Accounting for Foreign Assets in Estate Planning

In today’s rapidly globalizing economy, diplomats, government officials, travel representatives, and employees of major international companies are not the only ones who have access to overseas travel and communication. Standard, everyday people such as immigrants or simply people with family abroad may all have assets overseas. However, these assets may be subject to domestic and/or foreign taxes. The IRS provides in-depth details about this process, but in this article, we will try to cover the general facts surrounding estate tax, gift tax, and income tax relating to foreign assets and estate planning.

Foreign Assets in Estate Planning

What Types of Assets Are There?

Firstly, we should clarify what exactly assets are. Assets, regardless of whether they are foreign or domestic, may be tangible, intangible, personal, or corporate. Tangible assets include land, equipment, infrastructure, and any money in the form of bonds, stocks, funds, savings accounts, certificates of deposit and other assets. Intangible property refers mainly to intellectual property, such as licenses, patents, permits, copyrights, brand names, blueprints, trademarks, and others. Personal assets may include both tangible and intangible assets that relate to a person’s characteristics, such as cars, insurance, artwork, jewelry, or retirement accounts. Corporate assets are any assets which are owned by a company and can be attributed to its brand name.

Are Foreign Assets Subject to Taxation?

Just as with assets located in the United States, foreign assets may be included in wills and trusts, and be gifted to a beneficiary during life or upon death. You may acquire assets from your family members, relatives, or friends overseas. A gift of personal property under the terms of a last will and testament is known as a bequest. Bequests may be subject to some form of domestic or foreign tax.

The federal estate tax applies to estates of U.S. citizens and legal residents, regardless of where they actually reside. If you inherit property from a U.S. citizen whose assets are located offshore, the property is subject to this tax. If you inherit money or property located in the United States, it may also be subject to the federal estate tax, even if it is owned by a foreign company or trust. Any foreign assets you inherit from a non-resident alien are not subject to the estate tax. Likewise, the United States does not impose inheritance taxes on bequests, nor does it impose income taxes on inheritances brought into the United States. However, some foreign countries may still levy inheritance taxes on your assets. This may ultimately lead to double taxation, highlighting why it is important to always consider foreign policies.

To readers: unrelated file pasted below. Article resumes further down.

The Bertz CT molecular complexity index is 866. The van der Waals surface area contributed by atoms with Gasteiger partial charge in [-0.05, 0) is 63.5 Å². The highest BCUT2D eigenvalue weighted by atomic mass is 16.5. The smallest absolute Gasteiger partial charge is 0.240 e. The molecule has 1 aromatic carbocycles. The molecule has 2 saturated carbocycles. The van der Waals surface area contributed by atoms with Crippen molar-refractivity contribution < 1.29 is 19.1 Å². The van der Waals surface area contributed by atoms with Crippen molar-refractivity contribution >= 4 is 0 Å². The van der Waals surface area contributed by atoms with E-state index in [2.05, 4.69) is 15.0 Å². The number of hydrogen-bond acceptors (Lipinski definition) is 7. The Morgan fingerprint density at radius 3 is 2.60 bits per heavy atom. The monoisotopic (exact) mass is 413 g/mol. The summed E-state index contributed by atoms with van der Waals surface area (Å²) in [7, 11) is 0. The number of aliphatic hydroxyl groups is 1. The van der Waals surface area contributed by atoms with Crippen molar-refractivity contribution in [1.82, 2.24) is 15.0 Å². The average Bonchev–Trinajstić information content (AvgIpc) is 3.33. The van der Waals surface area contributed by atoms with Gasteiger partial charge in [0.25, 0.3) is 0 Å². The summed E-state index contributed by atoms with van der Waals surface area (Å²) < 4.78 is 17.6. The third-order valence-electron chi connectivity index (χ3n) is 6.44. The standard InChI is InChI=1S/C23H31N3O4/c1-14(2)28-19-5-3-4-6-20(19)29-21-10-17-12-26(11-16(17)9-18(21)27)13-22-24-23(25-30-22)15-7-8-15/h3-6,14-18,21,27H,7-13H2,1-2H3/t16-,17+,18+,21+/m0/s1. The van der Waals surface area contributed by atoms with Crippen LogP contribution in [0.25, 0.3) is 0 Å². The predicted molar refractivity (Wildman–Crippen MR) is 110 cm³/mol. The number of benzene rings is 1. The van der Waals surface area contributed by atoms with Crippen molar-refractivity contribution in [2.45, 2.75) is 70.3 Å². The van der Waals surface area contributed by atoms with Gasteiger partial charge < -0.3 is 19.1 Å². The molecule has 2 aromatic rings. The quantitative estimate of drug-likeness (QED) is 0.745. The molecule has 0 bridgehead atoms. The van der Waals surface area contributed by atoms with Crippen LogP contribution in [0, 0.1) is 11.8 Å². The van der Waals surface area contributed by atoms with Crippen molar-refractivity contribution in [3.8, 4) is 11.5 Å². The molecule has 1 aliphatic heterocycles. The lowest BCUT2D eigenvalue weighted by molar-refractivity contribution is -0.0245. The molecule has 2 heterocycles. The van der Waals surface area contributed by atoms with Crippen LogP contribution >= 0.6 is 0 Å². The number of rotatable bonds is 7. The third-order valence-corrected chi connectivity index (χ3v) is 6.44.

The U.S. gift tax rules apply to transfers by U.S. citizens and resident aliens regardless of where the transferred asset is located. In 2018, the annual gift tax exclusion for U.S. citizens is $15,000, and this amount changes over time with inflation. This means that any gifts you receive are not subject to a gift tax if they are worth $15,000 or less. If this is the case, you are also not required to file a gift tax return. Gifts to U.S. citizen spouses are exempt from gift tax. In 2018, gifts of up to $152,000 per year can be given, free of tax, to a spouse who is not a U.S. citizen. There is also a lifetime gift tax exemption, which also rises over time with inflation. The exemption for 2018 is $5.6 million. Gifts by non-resident aliens are subject to U.S. gift tax rules only if the transferred asset is situated in the United States, commonly called “U.S. situs” property. In general, tangible assets located in the United States are U.S. situs property but intangibles are not.

In addition to estate and gift taxes, U.S. persons (U.S. citizens, U.S. lawful permanent residents, and resident aliens) are required to pay U.S. income taxes on worldwide income. Therefore, any income-generating property located abroad and owned by a U.S. person is subject to U.S. income tax. Income from such property may also be subject to foreign income taxes in addition to U.S. taxes.

Keep Your Assets In Check – Consult With a Qualified Estate Attorney

As with all assets and sources of income, foreign assets and incomes must be wholly and truthfully reported to the IRS on their respective forms. There are serious repercussions for unreported income, undisclosed foreign financial accounts, and other forms of tax evasion. The consequences can include additional taxes, substantial penalties, interest, fines, and even imprisonment. If you or a loved one are planning to have foreign assets in your estate plan, we highly recommend that you consult with a licensed estate attorney who will guide you through the rough waters of making sure your estate plan is properly set up.